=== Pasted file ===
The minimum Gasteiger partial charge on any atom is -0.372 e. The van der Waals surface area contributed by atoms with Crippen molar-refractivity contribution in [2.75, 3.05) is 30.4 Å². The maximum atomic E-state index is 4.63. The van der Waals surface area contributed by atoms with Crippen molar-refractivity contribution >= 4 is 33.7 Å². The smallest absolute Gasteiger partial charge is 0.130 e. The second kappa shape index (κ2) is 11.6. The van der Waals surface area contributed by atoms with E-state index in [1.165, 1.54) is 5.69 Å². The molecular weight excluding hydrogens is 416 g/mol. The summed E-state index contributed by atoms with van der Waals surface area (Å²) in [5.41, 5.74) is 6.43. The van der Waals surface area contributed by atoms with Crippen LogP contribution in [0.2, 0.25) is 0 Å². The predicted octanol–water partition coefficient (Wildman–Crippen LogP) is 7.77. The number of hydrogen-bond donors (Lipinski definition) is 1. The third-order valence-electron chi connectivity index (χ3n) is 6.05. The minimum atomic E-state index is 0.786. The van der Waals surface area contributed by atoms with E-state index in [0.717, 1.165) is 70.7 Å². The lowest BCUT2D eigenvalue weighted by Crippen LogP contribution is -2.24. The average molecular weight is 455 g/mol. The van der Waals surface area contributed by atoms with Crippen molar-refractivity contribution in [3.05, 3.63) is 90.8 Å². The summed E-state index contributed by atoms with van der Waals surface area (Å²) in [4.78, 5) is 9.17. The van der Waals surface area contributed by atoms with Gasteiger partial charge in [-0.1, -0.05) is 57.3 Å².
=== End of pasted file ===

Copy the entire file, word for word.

The minimum Gasteiger partial charge on any atom is -0.372 e. The van der Waals surface area contributed by atoms with Crippen molar-refractivity contribution in [2.75, 3.05) is 30.4 Å². The maximum atomic E-state index is 4.63. The van der Waals surface area contributed by atoms with Crippen molar-refractivity contribution >= 4 is 33.7 Å². The smallest absolute Gasteiger partial charge is 0.130 e. The second kappa shape index (κ2) is 11.6. The van der Waals surface area contributed by atoms with E-state index in [1.165, 1.54) is 5.69 Å². The molecular weight excluding hydrogens is 416 g/mol. The summed E-state index contributed by atoms with van der Waals surface area (Å²) in [5.41, 5.74) is 6.43. The van der Waals surface area contributed by atoms with Crippen LogP contribution in [0.2, 0.25) is 0 Å². The predicted octanol–water partition coefficient (Wildman–Crippen LogP) is 7.77. The number of hydrogen-bond donors (Lipinski definition) is 1. The third-order valence-electron chi connectivity index (χ3n) is 6.05. The minimum atomic E-state index is 0.786. The van der Waals surface area contributed by atoms with E-state index in [0.717, 1.165) is 70.7 Å². The lowest BCUT2D eigenvalue weighted by Crippen LogP contribution is -2.24. The average molecular weight is 455 g/mol. The van der Waals surface area contributed by atoms with Crippen molar-refractivity contribution in [3.05, 3.63) is 90.8 Å². The summed E-state index contributed by atoms with van der Waals surface area (Å²) in [4.78, 5) is 9.17. The van der Waals surface area contributed by atoms with Gasteiger partial charge in [-0.1, -0.05) is 57.3 Å².